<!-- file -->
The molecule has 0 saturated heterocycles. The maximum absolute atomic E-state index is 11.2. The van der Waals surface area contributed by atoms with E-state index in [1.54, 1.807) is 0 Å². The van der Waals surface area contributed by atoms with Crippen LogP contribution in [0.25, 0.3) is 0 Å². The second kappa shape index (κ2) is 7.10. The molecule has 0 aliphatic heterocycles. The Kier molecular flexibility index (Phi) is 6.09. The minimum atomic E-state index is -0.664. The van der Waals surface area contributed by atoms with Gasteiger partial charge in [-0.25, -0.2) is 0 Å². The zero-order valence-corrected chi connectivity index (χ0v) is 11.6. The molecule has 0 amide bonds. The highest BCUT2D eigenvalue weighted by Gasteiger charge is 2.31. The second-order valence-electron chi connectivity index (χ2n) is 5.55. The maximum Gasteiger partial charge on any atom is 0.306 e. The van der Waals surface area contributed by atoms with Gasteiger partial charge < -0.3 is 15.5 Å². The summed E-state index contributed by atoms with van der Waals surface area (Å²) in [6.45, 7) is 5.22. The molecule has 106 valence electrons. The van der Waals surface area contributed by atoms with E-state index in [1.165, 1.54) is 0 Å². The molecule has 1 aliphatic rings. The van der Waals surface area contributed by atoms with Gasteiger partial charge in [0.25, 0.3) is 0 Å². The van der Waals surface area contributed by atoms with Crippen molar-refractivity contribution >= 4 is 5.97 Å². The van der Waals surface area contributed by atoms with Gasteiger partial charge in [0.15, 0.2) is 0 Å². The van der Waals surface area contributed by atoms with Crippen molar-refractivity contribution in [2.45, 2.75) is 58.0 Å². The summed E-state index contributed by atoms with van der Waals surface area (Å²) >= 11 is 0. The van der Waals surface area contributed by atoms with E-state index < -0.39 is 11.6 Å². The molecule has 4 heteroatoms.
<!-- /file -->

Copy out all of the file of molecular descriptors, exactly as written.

The molecule has 0 saturated heterocycles. The maximum absolute atomic E-state index is 11.2. The van der Waals surface area contributed by atoms with E-state index in [1.54, 1.807) is 0 Å². The van der Waals surface area contributed by atoms with Crippen LogP contribution in [0.25, 0.3) is 0 Å². The second kappa shape index (κ2) is 7.10. The molecule has 0 aliphatic heterocycles. The Kier molecular flexibility index (Phi) is 6.09. The minimum atomic E-state index is -0.664. The van der Waals surface area contributed by atoms with Gasteiger partial charge in [-0.25, -0.2) is 0 Å². The zero-order valence-corrected chi connectivity index (χ0v) is 11.6. The molecule has 0 amide bonds. The highest BCUT2D eigenvalue weighted by Gasteiger charge is 2.31. The second-order valence-electron chi connectivity index (χ2n) is 5.55. The maximum Gasteiger partial charge on any atom is 0.306 e. The van der Waals surface area contributed by atoms with Gasteiger partial charge < -0.3 is 15.5 Å². The summed E-state index contributed by atoms with van der Waals surface area (Å²) in [6.45, 7) is 5.22. The molecule has 106 valence electrons. The van der Waals surface area contributed by atoms with E-state index in [1.165, 1.54) is 0 Å². The molecule has 1 aliphatic rings. The van der Waals surface area contributed by atoms with Gasteiger partial charge in [0.25, 0.3) is 0 Å². The van der Waals surface area contributed by atoms with Crippen molar-refractivity contribution >= 4 is 5.97 Å². The van der Waals surface area contributed by atoms with Gasteiger partial charge in [0.15, 0.2) is 0 Å². The van der Waals surface area contributed by atoms with Crippen molar-refractivity contribution in [2.45, 2.75) is 58.0 Å². The summed E-state index contributed by atoms with van der Waals surface area (Å²) >= 11 is 0. The van der Waals surface area contributed by atoms with E-state index < -0.39 is 11.6 Å². The molecule has 4 heteroatoms.